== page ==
and different again in the dark:
The poster was screen-printed by Delicious Design League; great poster designers in their own right.
For this year’s Salon del Mobile in Milan, the highly inventive, active and innovative company droog decided to buy various lots of remaindered items from liquidation sales, and then offered the batches of unusual things to 14 designers to transform in some way. Things like glassware and safety vests and dog baskets and wooden spoons … none of it particularly nice, so it was a challenge.
From the lot I chose 2 items: a single wooden table, and 80 wooden folding chairs.
For the folding chairs, well, I had this wacky idea. I had just had my fingernails done in LA for the first time, and I was fascinated with how quickly and nicely the manicurist put designs on my nails. So I proposed to droog that we get 80 manicurists and get one each to decorate a chair. Incredibly, they went for it. In the end there were only 4 or 5 manicurists, but still.
This is the first time ever that I have done something that was only concept, in which I designed nothing, and touched nothing with my actual hands.
These were my instructions:
bright colours: pink, red, yellow, etc.
opaque colours: white or nail polishes with a lot of white in them: light blues, greens, etc.
neon colours (a whole chair in neon colours would be cool: it would glow in blacklight!!)
metallic colours: the more shiny-metallic they are, the more they will stand out on the dark surface. Silver, copper, glitter .. .I have found that even metallic dark greens and blues look quite good.
They can choose a colour “theme” or make it multi-coloured.
I’m not looking for works of art. Keep the designs simple and easy to make.
Flowers are very easy to make: 3- , 4-, and 5-petaled flowers
or little grasses, stars, abstract things with shapes and dots (I like this a lot).
Maybe there is some design they have learned that they are good at: a little butterfly or ladybug or something. Whatever they are, they should be small and simple, as though they were done on a fingernail … but there will be lots of them. I would prefer that they pick one or two little designs and just do that over and over, over the surface of the chair. Something they get good at and can do quickly and easily. NO big design pictures, no scenes or designs that would not fit on a finger nail … it should look pretty and delicate.
The Centraal Museum Utrecht bought one of these chairs, but droog still has a lot. The plan is to ship them to the droog store in New York, I believe, where they will be for sale, and more will be made.
Photos by Stefanie Grätz, courtesy of droog.
Wooden folding chairs
OK, for this year’s Salon del Mobile in Milan, the highly inventive, active and innovative company droog decided to buy various lots of remaindered items from liquidation sales, and then offered the batches of unusual things to 14 designers to transform in some way. Things like glassware and safety vests and dog baskets and wooden spoons … none of it particularly nice, so it was a challenge.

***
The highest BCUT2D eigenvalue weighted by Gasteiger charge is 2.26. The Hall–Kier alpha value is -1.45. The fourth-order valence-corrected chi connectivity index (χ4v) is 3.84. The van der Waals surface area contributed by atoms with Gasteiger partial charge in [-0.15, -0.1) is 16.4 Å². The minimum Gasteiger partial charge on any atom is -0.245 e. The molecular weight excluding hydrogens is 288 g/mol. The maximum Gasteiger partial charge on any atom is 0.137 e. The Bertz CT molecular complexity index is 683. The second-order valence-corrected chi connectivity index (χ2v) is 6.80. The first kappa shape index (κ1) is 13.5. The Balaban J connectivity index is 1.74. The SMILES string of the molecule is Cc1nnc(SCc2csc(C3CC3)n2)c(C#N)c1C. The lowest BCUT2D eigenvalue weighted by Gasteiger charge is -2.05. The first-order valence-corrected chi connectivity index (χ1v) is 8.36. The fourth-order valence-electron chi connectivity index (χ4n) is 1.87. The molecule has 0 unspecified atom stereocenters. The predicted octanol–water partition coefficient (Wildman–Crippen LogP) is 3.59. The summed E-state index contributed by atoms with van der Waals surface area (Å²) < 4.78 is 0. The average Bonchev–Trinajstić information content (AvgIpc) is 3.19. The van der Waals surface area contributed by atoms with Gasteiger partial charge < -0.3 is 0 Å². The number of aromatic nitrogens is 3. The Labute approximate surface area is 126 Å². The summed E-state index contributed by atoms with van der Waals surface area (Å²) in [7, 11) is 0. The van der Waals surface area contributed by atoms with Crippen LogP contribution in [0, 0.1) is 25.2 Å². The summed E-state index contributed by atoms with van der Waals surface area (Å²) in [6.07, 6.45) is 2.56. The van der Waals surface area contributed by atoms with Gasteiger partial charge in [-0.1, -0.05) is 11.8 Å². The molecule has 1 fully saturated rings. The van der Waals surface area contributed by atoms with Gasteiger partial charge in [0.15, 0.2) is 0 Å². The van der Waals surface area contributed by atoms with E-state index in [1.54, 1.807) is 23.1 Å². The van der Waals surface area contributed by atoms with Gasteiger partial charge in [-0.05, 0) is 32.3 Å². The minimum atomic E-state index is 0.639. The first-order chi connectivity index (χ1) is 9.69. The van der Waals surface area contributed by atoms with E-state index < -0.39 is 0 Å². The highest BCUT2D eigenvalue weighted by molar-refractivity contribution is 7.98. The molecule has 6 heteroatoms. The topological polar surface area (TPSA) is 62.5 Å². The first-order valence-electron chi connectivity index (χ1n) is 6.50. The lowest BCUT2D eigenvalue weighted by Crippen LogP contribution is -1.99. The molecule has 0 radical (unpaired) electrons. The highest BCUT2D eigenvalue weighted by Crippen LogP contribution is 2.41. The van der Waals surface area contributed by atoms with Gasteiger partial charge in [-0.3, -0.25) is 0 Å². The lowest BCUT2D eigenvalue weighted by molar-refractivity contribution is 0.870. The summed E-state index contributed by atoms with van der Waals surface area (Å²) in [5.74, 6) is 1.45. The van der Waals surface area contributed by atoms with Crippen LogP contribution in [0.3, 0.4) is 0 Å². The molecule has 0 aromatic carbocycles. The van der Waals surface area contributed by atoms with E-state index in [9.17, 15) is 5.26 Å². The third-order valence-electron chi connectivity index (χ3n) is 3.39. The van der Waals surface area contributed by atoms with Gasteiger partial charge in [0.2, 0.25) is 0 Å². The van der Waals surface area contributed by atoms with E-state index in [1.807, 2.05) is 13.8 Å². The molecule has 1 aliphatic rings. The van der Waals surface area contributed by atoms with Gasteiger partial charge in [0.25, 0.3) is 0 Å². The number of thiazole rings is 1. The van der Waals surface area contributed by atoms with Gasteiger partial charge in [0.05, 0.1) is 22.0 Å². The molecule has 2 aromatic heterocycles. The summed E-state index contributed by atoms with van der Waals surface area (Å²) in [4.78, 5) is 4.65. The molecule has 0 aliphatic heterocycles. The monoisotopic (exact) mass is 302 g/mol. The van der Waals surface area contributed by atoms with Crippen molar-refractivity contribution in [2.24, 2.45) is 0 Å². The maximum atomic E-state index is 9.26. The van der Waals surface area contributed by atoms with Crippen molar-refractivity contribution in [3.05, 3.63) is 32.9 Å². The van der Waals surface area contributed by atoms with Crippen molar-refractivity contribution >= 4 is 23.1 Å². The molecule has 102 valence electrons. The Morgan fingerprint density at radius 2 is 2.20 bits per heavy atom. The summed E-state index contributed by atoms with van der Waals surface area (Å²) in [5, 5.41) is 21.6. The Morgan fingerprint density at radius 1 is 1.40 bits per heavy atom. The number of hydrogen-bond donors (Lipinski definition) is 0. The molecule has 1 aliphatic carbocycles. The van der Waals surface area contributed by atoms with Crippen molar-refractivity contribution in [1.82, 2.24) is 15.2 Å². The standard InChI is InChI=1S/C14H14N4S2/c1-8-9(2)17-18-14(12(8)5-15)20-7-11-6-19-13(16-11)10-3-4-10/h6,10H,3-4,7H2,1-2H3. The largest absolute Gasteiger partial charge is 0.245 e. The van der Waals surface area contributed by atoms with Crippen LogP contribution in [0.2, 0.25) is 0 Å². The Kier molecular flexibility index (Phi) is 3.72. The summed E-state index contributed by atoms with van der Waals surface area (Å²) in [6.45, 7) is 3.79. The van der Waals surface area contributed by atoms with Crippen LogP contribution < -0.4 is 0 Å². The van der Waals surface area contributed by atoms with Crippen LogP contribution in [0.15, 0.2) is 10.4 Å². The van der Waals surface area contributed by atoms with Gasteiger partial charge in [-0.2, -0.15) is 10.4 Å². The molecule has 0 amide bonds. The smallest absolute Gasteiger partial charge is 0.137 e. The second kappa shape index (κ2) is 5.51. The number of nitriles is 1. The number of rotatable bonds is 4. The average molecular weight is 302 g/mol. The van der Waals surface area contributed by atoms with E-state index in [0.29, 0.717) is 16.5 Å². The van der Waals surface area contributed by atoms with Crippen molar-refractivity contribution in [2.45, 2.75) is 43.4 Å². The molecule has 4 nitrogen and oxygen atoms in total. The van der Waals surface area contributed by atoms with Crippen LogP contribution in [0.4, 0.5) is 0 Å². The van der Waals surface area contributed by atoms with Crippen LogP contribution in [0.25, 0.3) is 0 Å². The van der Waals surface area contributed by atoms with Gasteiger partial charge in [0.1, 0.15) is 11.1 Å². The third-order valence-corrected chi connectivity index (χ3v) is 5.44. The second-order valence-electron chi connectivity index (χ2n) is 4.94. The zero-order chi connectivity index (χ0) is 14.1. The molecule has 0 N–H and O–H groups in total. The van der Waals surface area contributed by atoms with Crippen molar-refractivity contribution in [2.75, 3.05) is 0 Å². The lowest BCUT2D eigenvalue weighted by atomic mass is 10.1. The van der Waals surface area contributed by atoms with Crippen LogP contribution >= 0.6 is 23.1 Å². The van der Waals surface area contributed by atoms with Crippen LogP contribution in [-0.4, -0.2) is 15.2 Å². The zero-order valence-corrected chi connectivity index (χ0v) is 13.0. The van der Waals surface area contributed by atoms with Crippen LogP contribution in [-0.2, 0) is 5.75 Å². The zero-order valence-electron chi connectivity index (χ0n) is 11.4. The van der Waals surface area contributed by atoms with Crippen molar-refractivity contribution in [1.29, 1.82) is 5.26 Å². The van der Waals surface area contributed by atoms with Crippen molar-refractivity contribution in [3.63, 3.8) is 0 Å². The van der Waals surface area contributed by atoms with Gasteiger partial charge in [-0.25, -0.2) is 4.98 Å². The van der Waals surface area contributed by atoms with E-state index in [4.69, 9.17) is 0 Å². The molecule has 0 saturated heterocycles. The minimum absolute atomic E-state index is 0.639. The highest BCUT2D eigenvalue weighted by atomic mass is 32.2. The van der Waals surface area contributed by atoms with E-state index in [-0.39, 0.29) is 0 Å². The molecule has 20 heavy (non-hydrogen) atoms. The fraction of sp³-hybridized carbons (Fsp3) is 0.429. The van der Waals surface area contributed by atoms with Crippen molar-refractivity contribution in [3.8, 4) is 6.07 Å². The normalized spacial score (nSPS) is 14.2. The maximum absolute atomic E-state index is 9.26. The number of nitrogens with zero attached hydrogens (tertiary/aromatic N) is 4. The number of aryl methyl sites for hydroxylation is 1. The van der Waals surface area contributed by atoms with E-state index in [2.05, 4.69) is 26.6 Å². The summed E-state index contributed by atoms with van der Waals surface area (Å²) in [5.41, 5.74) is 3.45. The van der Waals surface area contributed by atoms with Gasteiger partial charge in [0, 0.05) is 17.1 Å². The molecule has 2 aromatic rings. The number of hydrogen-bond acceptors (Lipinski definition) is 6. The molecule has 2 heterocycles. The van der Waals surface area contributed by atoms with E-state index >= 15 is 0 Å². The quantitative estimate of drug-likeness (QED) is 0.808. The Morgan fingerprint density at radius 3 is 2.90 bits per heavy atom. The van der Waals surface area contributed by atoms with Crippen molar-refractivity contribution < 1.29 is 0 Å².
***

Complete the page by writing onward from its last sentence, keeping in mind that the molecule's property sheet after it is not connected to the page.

From the lot I chose 2 items: a single wooden table, and 80 wooden folding chairs.
For the table I had the idea that I wanted to print an overt “call to action” message on the table. Droog items can be pretty expensive so I imagined someone with quite a lot of disposable cash, and what it is I wanted to say to them … how I might possibly be able to influence them or their guests.
So the table says “Get up from this table and go make a contribution to Doctors Without Borders. Donate enough that it hurts a little. Then come back to this table and enjoy your meal. Really, really enjoy your meal.”
(Choosing DWB as a charity was a tough call. I like what they do, but I hate the awkwardness of their name. Oh well.)
But no one likes to have an overt message in their face all the time, so it’s disguised as an attractive pattern. This way, I imagine visitors coming over for dinner, looking at the table, figuring out what it says, and then, yes, maybe … do you think they might …?
However, on the first day of the Salon, the Centraal Museum Utrecht bought one of everything in the droog collection … and there was only one table. So, now it’s in a museum, which is great, but it kindof defeats the dining purpose of the message.
Stay tuned however, for possibly more editions of the table.
Images courtesy of droog. Top image by Stefanie Grätz.
Chip Kidd recommended me for this project to do a poster for the Academy of American Poets to promote April as National Poetry Month. I worked with Christina LaPrease and Tree Swenson on this (interestingly I used to do typesetting for Tree, a million years ago), and they gave me several poetry quotes to choose from. I chose, “We make a dwelling in the evening air / In which being there together is enough.” from the poem “Final Soliloquy of the Interior Paramour,” by Wallace Stevens.
Being a visual person I interpreted this as a romantic space which is both interior and exterior. But Tree knows more about poetry than I do, and in a very kind and complimentary letter to me she said, “You’ve created a most fitting visual pairing for the Stevens excerpt—giving a clear sense of of the ‘intensest rendezvous’ in the poem. The centripedal energy in the poster also gently urges one to go where ‘we collect ourselves,’ as Stevens advises.”
For me, I am happy that 200,000 of these are printed and being distributed to schools across the U.S. Promoting poetry is something I am more than happy to do.